PhotoTesla CEO Elon Musk is saying his company will have driverless cars in the U.S. by this summer. Google is working on its pod-shaped driverless cars and just about everyone else is talking about getting into the act.

The assumption is that driverless cars will be safer than those with humans at the wheel. But is that really true? A California consumer group says it's not convinced.

Consumer Watchdog warned the California Department of Motor Vehicles that it must not allow Google and others with a vested interest in developing driverless vehicles to push the DMV into issuing rules regulating the public use of robot cars on highways that are inadequate to protect public safety.

“Most importantly, a driverless vehicle must allow a licensed driver to assume control when necessary,” wrote John M. Simpson, ConsumerWatchdog Privacy Project director in a letter to DMV Director Jean Shiomoto.

“Despite Google’s public relations campaign and statements that it hopes to have robot cars for public use operating on the road within five years, it is important to understand what its vehicles cannot do,” wrote Simpson. “Recognition of the Google driverless cars’ shortcomings should help inform the DMV’s ‘autonomous vehicle’ public use rulemaking process.”

Consumer Watchdog’s letter noted a long list of shortcomings of Google’s driverless car technology, including:

  • Weather.  Heavy precipitation interferes with the vehicle’s sensors and they don’t work in the snow, nor in heavy rain.  
  • Human hand signals. The robot cars can’t interact reliably with hand signals given by the human driver of another vehicle, or a policeman using only hand signals to direct traffic.
  • Sunshine. If the sun is behind a traffic light, it can interfere with the driverless car’s ability to determine the traffic light’s color.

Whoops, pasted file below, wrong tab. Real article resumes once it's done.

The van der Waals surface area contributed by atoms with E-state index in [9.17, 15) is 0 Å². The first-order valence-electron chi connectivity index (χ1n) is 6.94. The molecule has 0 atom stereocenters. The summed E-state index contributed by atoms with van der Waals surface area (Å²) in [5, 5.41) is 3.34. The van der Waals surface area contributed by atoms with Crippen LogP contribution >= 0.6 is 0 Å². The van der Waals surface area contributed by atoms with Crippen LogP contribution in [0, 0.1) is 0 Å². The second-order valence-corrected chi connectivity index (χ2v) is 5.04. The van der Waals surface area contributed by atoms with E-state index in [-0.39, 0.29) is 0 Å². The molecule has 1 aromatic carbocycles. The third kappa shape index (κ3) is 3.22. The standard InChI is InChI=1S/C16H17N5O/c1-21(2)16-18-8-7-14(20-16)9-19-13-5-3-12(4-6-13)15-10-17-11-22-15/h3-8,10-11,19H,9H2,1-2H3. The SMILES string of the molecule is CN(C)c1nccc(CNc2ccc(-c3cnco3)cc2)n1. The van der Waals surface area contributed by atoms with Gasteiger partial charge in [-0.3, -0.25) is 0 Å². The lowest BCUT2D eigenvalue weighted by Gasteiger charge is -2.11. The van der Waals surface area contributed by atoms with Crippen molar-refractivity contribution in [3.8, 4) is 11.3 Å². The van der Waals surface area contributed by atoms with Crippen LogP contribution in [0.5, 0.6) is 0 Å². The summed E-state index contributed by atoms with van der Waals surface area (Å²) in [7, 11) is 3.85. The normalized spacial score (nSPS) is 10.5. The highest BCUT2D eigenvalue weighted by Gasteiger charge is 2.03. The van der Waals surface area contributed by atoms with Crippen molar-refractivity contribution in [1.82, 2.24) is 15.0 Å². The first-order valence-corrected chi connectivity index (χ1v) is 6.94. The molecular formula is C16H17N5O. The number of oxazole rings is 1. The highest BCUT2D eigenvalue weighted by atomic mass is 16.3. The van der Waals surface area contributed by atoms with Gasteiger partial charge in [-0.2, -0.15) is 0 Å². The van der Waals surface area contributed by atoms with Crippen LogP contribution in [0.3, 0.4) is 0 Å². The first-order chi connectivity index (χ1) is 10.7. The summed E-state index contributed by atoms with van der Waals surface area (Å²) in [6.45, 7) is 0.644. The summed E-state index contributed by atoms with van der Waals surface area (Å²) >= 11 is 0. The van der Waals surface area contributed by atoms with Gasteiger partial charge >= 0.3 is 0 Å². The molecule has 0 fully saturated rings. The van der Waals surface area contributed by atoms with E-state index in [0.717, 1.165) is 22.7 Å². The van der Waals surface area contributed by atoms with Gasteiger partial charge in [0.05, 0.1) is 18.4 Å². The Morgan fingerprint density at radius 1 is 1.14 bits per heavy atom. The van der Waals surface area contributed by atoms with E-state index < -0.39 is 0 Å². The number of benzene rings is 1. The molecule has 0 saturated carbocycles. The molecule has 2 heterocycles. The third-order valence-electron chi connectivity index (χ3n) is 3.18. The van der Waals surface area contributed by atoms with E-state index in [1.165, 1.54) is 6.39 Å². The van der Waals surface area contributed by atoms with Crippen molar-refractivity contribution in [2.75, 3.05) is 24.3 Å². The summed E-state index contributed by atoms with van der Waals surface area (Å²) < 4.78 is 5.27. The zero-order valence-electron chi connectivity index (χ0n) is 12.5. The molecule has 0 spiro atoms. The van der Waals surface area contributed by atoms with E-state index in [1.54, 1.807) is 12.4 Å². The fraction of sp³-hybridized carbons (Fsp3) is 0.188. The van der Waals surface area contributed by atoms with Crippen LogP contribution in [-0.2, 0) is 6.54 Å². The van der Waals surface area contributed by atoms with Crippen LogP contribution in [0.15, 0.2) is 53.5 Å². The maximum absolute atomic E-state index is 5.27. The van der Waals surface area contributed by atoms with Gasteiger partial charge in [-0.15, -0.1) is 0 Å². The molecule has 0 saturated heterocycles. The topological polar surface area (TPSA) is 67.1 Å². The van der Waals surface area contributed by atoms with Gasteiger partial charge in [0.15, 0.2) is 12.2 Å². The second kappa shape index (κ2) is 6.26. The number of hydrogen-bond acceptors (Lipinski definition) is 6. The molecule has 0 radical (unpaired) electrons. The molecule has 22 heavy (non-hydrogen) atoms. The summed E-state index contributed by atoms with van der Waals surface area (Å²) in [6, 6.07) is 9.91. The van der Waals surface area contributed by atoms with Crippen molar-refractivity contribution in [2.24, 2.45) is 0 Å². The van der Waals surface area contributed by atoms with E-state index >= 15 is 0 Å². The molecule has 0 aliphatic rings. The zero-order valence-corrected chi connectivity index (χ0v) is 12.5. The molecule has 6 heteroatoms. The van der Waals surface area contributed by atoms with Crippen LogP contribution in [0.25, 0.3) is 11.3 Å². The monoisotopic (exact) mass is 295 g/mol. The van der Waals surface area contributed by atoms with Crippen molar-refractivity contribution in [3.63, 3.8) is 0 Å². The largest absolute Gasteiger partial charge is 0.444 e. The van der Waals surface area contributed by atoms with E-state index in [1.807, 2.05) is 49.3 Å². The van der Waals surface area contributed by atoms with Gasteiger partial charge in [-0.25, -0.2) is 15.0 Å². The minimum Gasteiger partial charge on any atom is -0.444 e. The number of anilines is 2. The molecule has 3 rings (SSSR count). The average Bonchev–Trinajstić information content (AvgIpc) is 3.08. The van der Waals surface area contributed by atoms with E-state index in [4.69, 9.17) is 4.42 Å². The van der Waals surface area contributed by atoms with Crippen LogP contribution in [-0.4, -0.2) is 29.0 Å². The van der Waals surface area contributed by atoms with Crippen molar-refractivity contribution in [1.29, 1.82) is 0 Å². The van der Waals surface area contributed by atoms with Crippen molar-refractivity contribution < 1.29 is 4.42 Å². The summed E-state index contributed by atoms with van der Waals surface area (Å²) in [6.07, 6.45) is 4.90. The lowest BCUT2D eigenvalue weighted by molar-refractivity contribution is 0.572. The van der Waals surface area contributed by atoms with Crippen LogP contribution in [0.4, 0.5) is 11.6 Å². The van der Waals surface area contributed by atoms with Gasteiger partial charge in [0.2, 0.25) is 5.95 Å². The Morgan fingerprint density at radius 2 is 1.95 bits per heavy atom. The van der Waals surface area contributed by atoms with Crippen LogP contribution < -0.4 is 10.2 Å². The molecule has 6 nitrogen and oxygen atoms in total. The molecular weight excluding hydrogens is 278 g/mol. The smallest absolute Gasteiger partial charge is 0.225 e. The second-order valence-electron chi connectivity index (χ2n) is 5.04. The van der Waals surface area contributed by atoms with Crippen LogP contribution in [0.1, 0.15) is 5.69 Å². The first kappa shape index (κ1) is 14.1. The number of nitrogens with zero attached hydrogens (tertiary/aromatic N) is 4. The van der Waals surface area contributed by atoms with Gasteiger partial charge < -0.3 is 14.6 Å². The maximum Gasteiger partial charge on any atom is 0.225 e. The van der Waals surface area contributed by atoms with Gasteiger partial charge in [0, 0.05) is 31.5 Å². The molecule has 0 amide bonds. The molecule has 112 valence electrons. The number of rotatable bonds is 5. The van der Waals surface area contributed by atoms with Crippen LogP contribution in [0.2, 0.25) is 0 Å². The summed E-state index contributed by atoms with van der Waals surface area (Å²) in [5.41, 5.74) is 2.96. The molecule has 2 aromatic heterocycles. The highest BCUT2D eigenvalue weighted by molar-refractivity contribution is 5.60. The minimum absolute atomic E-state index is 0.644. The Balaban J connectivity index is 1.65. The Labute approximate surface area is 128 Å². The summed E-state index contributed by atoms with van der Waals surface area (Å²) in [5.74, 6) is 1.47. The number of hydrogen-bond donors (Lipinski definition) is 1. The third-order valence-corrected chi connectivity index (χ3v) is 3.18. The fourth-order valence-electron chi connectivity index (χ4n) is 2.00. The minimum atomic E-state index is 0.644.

• Changing road conditions. The sensors don’t recognize large potholes and would not detect an open manhole.  If a traffic light were installed overnight as in the case of a road construction site, the car’s driverless navigation system would not expect it.  
  • Pre-mapped roads. Google’s robot cars rely on detailed sensor mapping of routes before the robot car hits the road. If a Google driverless car tried a route that had not been specially mapped, probably even a large parking lot, it wouldn’t know what to do. 
  • Humans. The driverless cars’ video sensors can’t reliably distinguish between a tree branch blowing in the wind and a pedestrian.

The decision on whether to allow a particular manufacturer’s driverless cars to be offered to the public should be informed by the results of safety testing that is being done under the DMV testing regulations now in effect, Consumer Watchdog said.

DMV regulations governing the testing of driverless cars on California highways took effect on Sept. 16, 2014. A key safety provision of the testing regulations is the requirement that there must be a test driver in the driver’s seat who is capable of assuming control of the car.

“Ironically, a little more than a week after the DMV adopted the testing regulations, Google announced plans for a fleet of robot cars that have no steering wheel, brake pedal or accelerator,” wrote Simpson.  “There would be no way for an occupant to take control in an emergency; occupant lives would be in the hands of Google’s driverless technology, completely at the Internet giant’s mercy.”
 


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